Dallas, TX – Bill Zeeble, KERA reporter: It's lunchtime in the packed Hughes Trigg cafeteria at Southern Methodist University. 18 year old Chris Wall's happy to talk about his presidential primary choice.
Christopher Wall, SMU student: I really like Barak Obama now. I mean his image, he sold me well, with the whole progress, time for change. He's an interesting candidate and Barak Obama appeals to us because he seems to he panders to us, for lack of a better word. He seems to pander better to the younger generation.
Zeeble: Just outside the cafeteria, 20 year old Nick Baumann expresses similar thoughts.
Nick Baumann, age 20: Mainly the thing I want to see is a change in how things work. That's why I like Obama, I feel he'll do something a bit different.
Zeeble: These young voters, facing their first presidential election ever, are like many students attracted to Obama. Others have joined Clinton groups, or one of the youth organizations backing Republican candidates.
Political Science Professor Richard Niemi, from the University of Rochester, is an expert on the youth vote. He's visiting SMU for a few days, & says young voters have heard a lot about Obama and want to know more.
Niemi: Is he really that good a speaker? And so he has been attracting them and I think particularly among young people.
It's almost corny to say it now, cause its been used over and over but the business of change that everyone has picked up on. And young people, they seem to like that, that word. We're new and so anything else that's new might be a good thing.
Zeeble: Still, Niemi says many young voters may pick another candidate. Democrat Ian Winston, who's 21 year-old, is among them.
Ian Winston, student: It seems he has the lead, but I would prefer that Hillary make it into the primary election just because you're really kind of taking your chances when you go for a freshman senator, with barely any experience outside the state legislature.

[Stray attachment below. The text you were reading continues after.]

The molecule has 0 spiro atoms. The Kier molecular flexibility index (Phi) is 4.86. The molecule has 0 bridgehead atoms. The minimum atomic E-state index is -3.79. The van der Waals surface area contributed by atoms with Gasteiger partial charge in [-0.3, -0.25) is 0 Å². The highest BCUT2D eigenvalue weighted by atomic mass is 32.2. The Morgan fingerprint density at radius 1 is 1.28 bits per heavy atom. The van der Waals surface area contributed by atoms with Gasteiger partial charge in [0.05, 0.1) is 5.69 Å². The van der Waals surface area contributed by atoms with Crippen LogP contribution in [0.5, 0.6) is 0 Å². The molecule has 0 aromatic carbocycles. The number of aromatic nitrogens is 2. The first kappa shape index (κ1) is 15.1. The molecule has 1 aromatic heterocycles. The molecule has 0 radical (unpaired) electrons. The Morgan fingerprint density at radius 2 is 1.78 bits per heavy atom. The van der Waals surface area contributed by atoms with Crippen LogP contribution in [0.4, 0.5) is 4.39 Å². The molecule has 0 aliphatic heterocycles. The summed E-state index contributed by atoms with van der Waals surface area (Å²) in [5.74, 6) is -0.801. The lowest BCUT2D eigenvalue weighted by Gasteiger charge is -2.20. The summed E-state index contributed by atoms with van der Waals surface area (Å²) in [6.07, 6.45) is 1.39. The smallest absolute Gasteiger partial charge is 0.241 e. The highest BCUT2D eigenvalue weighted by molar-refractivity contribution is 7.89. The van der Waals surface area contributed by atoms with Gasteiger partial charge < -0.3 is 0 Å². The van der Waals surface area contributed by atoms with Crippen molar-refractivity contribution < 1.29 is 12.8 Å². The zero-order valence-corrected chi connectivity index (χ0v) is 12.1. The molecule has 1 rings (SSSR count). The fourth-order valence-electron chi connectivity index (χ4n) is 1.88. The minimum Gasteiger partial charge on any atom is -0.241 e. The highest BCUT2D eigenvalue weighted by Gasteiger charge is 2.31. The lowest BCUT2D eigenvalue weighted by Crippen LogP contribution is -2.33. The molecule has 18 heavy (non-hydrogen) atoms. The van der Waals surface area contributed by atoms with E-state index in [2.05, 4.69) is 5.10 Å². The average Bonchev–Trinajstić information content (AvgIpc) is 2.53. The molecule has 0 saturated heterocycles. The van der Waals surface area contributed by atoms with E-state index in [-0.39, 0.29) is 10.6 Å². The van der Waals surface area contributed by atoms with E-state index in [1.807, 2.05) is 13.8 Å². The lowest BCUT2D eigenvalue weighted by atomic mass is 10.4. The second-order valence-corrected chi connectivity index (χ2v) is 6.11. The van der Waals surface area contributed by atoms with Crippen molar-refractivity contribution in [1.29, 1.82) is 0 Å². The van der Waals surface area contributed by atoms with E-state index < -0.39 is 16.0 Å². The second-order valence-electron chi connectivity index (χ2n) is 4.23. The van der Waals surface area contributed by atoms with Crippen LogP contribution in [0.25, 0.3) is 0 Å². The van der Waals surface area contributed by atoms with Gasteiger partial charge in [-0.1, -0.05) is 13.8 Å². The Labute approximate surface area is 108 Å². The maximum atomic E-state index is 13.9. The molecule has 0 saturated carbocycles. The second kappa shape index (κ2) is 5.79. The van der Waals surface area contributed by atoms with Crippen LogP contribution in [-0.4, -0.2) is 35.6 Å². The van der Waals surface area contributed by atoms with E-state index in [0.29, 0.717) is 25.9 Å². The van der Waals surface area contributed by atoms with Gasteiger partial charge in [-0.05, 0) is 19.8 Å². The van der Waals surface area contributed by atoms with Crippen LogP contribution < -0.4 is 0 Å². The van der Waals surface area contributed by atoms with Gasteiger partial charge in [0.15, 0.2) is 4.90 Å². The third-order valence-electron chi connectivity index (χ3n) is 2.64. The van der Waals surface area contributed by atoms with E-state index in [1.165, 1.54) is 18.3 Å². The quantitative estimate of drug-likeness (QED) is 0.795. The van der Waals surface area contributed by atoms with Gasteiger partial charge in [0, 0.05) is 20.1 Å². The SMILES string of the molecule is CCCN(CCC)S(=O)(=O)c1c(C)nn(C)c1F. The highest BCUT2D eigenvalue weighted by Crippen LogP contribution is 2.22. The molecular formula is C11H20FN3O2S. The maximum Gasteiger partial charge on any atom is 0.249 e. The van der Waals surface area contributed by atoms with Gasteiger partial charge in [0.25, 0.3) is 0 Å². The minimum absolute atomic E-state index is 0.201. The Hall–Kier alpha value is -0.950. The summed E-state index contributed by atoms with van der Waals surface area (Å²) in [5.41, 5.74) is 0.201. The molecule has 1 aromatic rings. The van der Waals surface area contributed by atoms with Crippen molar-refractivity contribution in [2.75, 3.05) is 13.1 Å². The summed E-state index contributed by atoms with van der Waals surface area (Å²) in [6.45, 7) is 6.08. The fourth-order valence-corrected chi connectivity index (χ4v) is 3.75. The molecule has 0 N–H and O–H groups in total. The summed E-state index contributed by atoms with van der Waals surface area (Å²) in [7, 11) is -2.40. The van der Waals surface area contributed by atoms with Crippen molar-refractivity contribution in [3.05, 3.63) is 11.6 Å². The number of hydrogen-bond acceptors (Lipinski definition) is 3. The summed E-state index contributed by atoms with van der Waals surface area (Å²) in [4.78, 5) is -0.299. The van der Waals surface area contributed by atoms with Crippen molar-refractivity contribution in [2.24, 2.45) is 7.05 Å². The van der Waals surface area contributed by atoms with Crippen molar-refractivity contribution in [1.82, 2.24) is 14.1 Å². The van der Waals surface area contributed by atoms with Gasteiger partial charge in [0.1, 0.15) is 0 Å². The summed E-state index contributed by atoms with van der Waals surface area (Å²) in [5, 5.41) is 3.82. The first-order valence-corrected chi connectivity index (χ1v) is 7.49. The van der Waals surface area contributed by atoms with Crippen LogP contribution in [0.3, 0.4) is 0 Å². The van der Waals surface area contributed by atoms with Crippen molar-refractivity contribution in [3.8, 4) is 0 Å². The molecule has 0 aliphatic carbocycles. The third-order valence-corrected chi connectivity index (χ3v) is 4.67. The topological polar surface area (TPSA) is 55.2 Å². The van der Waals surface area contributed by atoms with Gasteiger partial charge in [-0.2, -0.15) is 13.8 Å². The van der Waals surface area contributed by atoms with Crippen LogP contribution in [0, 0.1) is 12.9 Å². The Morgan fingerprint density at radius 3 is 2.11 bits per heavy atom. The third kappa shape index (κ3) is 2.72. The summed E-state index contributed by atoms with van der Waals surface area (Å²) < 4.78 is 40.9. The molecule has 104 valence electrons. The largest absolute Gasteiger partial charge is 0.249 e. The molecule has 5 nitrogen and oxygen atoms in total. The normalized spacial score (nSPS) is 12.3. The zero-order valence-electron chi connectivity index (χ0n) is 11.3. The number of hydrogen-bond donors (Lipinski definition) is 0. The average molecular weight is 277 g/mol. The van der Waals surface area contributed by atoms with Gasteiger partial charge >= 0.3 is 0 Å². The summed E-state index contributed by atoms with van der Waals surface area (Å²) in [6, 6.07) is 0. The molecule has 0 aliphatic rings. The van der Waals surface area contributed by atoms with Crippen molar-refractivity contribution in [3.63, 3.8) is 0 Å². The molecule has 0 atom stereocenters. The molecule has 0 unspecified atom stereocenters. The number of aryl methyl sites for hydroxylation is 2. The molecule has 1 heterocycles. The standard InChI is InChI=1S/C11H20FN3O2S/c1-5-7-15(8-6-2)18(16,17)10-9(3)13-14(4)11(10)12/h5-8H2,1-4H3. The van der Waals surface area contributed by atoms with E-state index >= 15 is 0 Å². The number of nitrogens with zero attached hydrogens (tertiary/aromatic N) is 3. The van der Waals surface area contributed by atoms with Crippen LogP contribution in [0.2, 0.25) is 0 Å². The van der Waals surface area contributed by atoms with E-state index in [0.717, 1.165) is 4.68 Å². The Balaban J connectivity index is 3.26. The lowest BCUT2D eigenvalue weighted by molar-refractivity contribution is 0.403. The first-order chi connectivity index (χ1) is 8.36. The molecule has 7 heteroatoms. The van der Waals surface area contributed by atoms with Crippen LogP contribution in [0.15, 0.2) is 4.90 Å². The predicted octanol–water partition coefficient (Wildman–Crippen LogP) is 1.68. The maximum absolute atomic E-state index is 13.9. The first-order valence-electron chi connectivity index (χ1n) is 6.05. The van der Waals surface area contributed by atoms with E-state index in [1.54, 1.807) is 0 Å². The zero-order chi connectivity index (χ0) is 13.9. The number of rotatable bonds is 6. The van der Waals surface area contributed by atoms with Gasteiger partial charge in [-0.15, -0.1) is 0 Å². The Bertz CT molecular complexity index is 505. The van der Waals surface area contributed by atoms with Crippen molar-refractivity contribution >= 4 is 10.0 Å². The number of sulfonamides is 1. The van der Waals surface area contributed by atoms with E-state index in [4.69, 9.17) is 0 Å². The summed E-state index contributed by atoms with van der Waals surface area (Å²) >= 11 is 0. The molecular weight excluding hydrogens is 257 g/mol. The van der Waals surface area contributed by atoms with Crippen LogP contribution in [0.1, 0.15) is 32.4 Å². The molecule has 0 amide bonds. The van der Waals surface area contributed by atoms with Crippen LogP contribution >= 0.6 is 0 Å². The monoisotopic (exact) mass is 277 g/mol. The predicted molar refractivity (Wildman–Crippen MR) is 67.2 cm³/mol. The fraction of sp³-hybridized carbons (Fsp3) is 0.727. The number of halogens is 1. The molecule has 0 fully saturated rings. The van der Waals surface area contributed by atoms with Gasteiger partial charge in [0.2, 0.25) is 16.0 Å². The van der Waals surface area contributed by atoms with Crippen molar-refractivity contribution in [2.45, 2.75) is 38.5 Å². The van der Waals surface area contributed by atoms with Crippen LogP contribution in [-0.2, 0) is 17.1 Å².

Zeeble: For many of these teens and 20-somethings, issues that worry them are the same that might worry their folks or grandparents. The economy, programs like Social Security or medicare, the war in Iraq. For 17 year old high schooler Nick Bakewell, who turns 18 in 4 days, the war's an immediate issue.
Nick Bakewell, student: I'm really concerned about there being a draft being a reality. I would love to not have that happen. It's important we pull out of Iraq as soon as possible. Which is why Republicans don't appeal to me.
Zeeble: But Republicans do appeal to young voters, including Serge Khachatrian who's 26. He likes Ron Paul. One of the student's pet issues is the war on drugs.
Serge Khachatrian : Its not going anywhere. People who are going to smoke weed are going to smoke weed. People who do coke will do coke and they'll do it in their bedroom or home. I don't want to pay for it. If they want to pay with their lives, with their own health issues, let them, you know?
Zeeble: Research shows the number of voters under 30 is nearing 50 million. They could prove a powerful force here in Texas March 4th and later this fall. Bill Zeeble KERA news.